An old maple tree targeted for removal could possibly become the focus of legal proceedings today.
The tree, estimated to be hundreds of years old, is located next to the Island Saving Centre’s parking lot on James Street and was scheduled to be taken down on Tuesday as part of the centre’s plan to upgrade the parking lot.
But when workers arrived Tuesday morning to take the tree down protester Seairra Courtemanche had chained herself to it.
The RCMP were unable to convince her to end her protest, and the plan to remove the tree was postponed.
The Cowichan Valley Regional District, which leases the Centre’s property from the Municipality of North Cowichan, has indicated it may apply for a court order today to have Courtemanche and any other protesters removed from the site for their own safety.
Courtemanche said the tree is older than Duncan and has been an iconic attraction on James Street for decades, and many people are expressing support for her cause.
Courtemanche said a petition she began to save the tree has garnered more than 200 signatures in just two days.
“They want a bigger parking space at the Island Savings Centre, and there is some uncertainty and safety concerns as to the structural integrity of the tree,” she said.
“But it’s very much alive and I don’t think it’s a safety hazard to anyone. I want the tree to be left standing and this area turned into a green space. I’m not leaving here until this tree is saved.”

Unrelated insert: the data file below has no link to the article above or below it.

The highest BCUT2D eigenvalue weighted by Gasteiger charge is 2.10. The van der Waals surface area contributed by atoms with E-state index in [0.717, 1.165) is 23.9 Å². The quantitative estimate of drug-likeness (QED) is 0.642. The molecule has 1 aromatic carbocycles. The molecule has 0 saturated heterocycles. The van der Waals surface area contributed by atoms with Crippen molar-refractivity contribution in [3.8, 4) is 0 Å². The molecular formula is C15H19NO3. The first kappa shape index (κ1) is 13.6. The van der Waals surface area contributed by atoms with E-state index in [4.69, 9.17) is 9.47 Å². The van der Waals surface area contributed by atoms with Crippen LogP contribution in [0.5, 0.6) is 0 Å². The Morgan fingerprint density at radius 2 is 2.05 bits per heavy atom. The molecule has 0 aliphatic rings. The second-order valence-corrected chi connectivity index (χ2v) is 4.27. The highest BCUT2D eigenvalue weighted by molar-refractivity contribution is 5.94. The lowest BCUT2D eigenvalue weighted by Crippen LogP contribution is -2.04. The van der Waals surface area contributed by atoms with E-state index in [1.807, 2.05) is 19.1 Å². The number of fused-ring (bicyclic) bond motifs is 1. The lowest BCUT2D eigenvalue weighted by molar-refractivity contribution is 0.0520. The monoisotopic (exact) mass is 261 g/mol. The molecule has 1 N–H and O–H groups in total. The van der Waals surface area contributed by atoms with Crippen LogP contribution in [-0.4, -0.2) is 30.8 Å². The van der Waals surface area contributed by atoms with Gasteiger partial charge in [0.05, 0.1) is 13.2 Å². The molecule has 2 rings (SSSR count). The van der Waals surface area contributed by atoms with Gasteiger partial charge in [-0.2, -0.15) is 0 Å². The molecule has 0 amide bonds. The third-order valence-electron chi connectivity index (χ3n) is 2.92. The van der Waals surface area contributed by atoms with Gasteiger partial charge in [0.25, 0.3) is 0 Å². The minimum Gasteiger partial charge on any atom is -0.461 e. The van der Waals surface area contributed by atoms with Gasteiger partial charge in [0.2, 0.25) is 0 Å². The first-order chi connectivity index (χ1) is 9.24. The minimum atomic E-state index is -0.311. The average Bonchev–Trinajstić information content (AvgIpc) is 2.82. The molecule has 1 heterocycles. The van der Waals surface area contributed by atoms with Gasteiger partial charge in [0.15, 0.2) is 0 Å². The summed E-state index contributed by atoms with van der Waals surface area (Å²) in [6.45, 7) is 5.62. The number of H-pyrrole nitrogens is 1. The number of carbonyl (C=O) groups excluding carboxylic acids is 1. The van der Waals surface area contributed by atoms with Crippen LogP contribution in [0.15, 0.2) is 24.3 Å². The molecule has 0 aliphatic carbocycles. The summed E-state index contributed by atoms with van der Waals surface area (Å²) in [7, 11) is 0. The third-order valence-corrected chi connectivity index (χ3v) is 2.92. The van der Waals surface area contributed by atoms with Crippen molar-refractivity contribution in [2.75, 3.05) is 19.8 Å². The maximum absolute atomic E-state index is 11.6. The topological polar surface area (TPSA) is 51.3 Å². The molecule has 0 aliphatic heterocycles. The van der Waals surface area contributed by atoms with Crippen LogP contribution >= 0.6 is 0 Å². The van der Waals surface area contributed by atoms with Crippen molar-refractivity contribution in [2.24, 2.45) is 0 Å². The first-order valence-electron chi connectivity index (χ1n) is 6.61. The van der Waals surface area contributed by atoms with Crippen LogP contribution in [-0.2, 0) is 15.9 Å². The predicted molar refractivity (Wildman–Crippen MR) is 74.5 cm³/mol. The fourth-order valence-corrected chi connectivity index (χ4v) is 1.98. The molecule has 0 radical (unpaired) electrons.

Al Siebring, a member of the Island Savings Centre Commission, said on his Facebook page that if the CVRD applies for the court order, his hope is that an impartial judge will look favourably upon the independent arborist’s report that was completed on the health of the tree and concur that it poses a threat to public safety.
“The parking lot isn’t what’s driving the removal of the tree, it’s a public safety issue,” Siebring said.
“Some have pooh-poohed that, but the fact is that when any level of government is apprised of a liability risk, the default policy is to remove that risk so as to reduce the liability and the cost to the taxpayer.”
North Cowichan Coun. Joyce Behnsen visited Courtemanche and the tree Monday afternoon.
She said she knew of the plan to upgrade the parking lot, but didn’t know the removal of the tree was part of the project.
“There’s no doubt that the tree is very much alive, and I know that lots of people stop by just to enjoy it,” she said.
“It’s on the boulevard and not in the parking lot at all, so my concern is that there have been no public consultations on what the plans are for the boulevard and James Street.”